NIRVANA – #BlogFest

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#50DaysCountDownTo2015 – DAY 38. Written by @Iamnotjuke

The search for Nirvana, like the search for Utopia or the end of history or the classless society, is ultimately a futile and dangerous one. It involves, if it does not necessitate, the sleep of reason. There is no escape from anxiety and struggle.

–          Christopher Hitchens

What is Nirvana? What exactly is it? Is it really attainable? Should we work towards achieving Nirvana? Should we? I have read a thing or two about Nirvana but since this is not a dissertation, I’d rather not delve into the intricacies. Let’s just look at it at the surface. The way you know it. The way you probably knew it before you even started reading this write-up.

The Buddhists believe that Nirvana is the state of perfect peace that comes with “extinguishing of the fires that cause suffering”. Now, is this possible? Can we really extinguish all our fires?

I like to think of those “fires” as one of the reasons we still exist. What I mean is, for example, there’s a good so it appeals to logic that there has to be a “bad”. Many stories have protagonists as well as antagonists. There’s a God so I see no reason why there won’t be a devil. Even 50 Cent once said “Joy wouldn’t feel so good if it wasn’t for pain.”

Why then do we strive/hope for this freedom? Why then do we hope for the fires to be extinguished? Why then do we hope for this Nirvana? The bible, even while promising us eternal life with God if we keep God’s commandment, does not promise us Nirvana or anything close. So why do we want it? No matter how much we hope for it, will we get it?

I’m not trying to convince anyone to lose hope or to cease to persevere. But if your perseverance is some long, never-ending journey to Nirvana, I suggest you pause and have a rethink. Why? Because you might chase Nirvana all your life and never attain it until you die. If, for example, you could retain enough consciousness to answer the question “Was it all worth it?”, how would you answer?

A lot of us keep hoping for that complete freedom. That Utopia. That state where all the problems in the world are no more. Please understand that problems never completely go away. They just change. Today your problem is you’re jobless. Tomorrow, you need a promotion. Another day, your salary isn’t enough because your expenditure has tripled. Now these examples might not all have the same magnitude but I hope my point isn’t missing.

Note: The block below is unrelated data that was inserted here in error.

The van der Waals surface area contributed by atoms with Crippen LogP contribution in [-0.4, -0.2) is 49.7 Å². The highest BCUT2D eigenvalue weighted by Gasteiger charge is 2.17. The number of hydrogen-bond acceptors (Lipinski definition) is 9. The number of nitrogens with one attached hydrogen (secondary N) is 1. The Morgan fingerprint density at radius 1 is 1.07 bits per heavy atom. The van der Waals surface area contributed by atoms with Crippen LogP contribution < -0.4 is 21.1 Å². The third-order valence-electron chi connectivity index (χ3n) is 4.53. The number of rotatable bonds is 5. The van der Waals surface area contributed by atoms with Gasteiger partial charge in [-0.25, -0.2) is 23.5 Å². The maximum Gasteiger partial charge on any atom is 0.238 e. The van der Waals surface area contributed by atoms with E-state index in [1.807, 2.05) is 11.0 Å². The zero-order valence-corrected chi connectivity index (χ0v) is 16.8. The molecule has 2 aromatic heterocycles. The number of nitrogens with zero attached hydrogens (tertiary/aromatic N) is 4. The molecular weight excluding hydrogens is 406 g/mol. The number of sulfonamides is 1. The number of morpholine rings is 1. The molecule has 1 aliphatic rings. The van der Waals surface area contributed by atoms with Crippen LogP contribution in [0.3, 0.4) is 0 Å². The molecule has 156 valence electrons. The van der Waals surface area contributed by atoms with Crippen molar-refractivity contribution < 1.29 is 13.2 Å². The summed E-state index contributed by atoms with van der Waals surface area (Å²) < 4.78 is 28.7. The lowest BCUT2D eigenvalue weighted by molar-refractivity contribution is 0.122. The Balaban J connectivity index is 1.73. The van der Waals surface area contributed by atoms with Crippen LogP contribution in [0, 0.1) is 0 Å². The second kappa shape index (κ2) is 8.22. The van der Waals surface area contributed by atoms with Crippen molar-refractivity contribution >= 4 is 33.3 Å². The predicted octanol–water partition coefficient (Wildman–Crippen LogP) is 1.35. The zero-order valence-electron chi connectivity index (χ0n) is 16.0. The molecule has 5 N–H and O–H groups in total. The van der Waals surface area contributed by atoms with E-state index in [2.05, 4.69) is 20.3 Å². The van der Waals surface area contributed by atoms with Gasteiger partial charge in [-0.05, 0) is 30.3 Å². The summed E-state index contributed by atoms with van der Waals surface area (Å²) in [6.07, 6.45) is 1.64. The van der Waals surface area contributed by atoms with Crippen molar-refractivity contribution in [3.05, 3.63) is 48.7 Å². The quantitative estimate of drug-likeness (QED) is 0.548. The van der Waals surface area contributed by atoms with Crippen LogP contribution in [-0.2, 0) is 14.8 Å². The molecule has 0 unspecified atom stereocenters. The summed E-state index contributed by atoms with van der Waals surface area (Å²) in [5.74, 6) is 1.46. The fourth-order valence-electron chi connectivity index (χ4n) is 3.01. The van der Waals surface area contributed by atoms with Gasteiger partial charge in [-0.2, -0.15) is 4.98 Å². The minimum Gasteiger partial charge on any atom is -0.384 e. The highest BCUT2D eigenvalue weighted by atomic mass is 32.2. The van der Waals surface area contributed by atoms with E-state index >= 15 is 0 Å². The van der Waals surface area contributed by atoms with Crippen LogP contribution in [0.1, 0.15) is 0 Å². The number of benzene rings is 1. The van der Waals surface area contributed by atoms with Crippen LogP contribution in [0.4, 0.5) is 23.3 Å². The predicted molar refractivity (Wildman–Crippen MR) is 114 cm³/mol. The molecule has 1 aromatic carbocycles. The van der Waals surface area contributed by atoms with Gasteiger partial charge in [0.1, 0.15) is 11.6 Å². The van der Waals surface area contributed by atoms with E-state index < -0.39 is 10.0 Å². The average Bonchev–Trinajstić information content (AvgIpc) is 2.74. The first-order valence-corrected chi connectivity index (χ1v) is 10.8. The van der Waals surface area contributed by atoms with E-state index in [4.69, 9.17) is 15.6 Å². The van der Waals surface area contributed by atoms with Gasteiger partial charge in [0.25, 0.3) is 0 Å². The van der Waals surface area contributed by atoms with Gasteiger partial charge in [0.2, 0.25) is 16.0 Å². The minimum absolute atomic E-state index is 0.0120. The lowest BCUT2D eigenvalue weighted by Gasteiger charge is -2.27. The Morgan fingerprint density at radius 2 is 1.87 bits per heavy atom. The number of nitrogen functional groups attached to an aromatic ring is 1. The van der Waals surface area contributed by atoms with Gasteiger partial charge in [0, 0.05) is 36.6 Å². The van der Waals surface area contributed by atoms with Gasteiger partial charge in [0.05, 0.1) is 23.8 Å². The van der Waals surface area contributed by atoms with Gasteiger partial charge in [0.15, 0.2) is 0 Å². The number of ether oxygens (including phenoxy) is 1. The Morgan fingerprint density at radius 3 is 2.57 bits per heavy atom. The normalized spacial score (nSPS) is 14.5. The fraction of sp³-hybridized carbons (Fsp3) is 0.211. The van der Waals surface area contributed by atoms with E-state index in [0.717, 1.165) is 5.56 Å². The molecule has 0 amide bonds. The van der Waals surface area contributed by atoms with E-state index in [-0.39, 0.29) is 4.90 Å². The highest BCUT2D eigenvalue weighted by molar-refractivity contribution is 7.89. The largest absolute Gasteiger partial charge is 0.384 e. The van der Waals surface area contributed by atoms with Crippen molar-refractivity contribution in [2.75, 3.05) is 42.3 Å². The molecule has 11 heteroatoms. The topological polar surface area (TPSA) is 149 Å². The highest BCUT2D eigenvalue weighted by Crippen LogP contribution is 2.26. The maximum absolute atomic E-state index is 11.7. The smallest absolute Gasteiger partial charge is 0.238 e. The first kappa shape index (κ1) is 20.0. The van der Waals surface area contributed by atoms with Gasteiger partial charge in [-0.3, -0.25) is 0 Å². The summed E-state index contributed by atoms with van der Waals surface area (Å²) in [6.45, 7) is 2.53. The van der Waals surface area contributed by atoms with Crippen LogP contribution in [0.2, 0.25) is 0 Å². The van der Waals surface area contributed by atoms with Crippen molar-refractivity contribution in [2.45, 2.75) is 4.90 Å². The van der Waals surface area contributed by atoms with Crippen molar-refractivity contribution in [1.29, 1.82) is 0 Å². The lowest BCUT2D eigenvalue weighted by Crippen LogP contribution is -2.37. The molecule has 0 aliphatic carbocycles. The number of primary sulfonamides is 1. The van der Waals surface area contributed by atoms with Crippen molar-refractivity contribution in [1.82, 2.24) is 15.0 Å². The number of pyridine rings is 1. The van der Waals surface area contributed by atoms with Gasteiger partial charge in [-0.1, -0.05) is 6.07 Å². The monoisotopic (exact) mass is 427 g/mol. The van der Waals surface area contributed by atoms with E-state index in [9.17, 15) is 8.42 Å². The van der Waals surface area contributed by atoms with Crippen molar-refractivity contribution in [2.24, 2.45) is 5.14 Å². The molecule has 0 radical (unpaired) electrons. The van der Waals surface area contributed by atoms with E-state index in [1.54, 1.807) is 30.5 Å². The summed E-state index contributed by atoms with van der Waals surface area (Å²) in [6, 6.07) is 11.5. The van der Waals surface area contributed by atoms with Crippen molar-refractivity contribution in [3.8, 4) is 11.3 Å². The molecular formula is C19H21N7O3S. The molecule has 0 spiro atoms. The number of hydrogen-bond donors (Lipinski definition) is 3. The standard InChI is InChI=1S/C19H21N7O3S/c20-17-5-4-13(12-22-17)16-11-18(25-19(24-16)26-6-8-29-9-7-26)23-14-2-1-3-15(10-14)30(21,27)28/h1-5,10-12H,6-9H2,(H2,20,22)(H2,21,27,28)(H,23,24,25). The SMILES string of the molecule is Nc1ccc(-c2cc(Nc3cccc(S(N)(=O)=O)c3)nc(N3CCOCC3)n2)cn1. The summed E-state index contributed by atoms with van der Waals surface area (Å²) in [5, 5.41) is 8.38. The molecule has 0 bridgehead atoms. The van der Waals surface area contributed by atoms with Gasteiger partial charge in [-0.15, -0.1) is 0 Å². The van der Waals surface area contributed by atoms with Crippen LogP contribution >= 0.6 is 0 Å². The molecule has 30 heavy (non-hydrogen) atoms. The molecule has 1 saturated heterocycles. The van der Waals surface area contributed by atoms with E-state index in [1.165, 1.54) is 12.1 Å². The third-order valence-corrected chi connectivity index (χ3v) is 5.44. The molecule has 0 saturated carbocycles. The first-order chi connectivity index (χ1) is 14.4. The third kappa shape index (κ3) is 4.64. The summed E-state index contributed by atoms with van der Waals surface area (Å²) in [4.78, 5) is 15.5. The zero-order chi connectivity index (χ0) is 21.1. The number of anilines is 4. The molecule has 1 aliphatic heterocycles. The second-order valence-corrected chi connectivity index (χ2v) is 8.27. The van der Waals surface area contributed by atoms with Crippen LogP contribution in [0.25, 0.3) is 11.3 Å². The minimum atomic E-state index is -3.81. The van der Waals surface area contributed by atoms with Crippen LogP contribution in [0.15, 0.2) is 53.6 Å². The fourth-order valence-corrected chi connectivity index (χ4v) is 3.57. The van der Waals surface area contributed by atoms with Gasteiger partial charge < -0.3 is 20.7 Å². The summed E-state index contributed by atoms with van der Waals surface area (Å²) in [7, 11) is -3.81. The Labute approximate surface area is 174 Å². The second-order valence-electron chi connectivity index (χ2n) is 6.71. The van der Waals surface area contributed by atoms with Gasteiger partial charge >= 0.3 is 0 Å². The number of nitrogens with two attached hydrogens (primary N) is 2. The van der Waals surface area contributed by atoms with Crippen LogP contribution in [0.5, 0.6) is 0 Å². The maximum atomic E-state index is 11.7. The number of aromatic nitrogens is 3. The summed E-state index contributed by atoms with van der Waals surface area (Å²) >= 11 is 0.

Wait. What’s my point?

Ah. Yes. Erm, forget about hunting for Nirvana. Forget it. FORGET IT. Don’t completely leave something good with the hope that you’ll find something better. Nothing is wrong with being hopeful but please consider your mental state. If you continue to pressure yourself because you’re continuously dissatisfied with your status, your status might not change. The stress just might increase. Maybe double. Maybe even triple.

If somehow (and I think this should be the best way to end this) you eventually find Nirvana, feel free to embrace. Feel free to enjoy it. Don’t avoid it because of the above paragraphs. Bask in it. Revel in it. However if you don’t find it, don’t die trying.

Peace, Love and the hope of Perfect Peace,

Juke, @iamnotjuke.

For inquiries, send mails to elsieisy@gmail.com or tweet at @elsieisy

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6 comments

  1. beautifully written and said. Life always has something to throw at you. just when you think you have it figured out, something new comes up. it’s a never ending circle really. oh well it only ends when you die of cos.

  2. The fact that people see Nirvana as a desire in the first place is a problem. Considering that the whole concept of nirvana is getting rid of desires that lead to attachment and expectation. Perhaps a better definition for nirvana would be contentment. Contentment doesn’t mean you cannot aspire for greater things, it only means you aren’t so attached to the desire for greater things that if you don’t get them, you will feel hurt. Like when you like a girl/guy so much and you fail at getting them. With nirvana you can see that as a part of life instead of crying your eyes out and taking to the bottle. Perhaps if we can rethink who we think of nirvana in the first place it puts a totally different perspective on what it is. my2kobo

  3. I always say to myself sometimes, ‘I was made for a utopian world.’ And then Life throws shit at me to wake me up from that fantasy. lol

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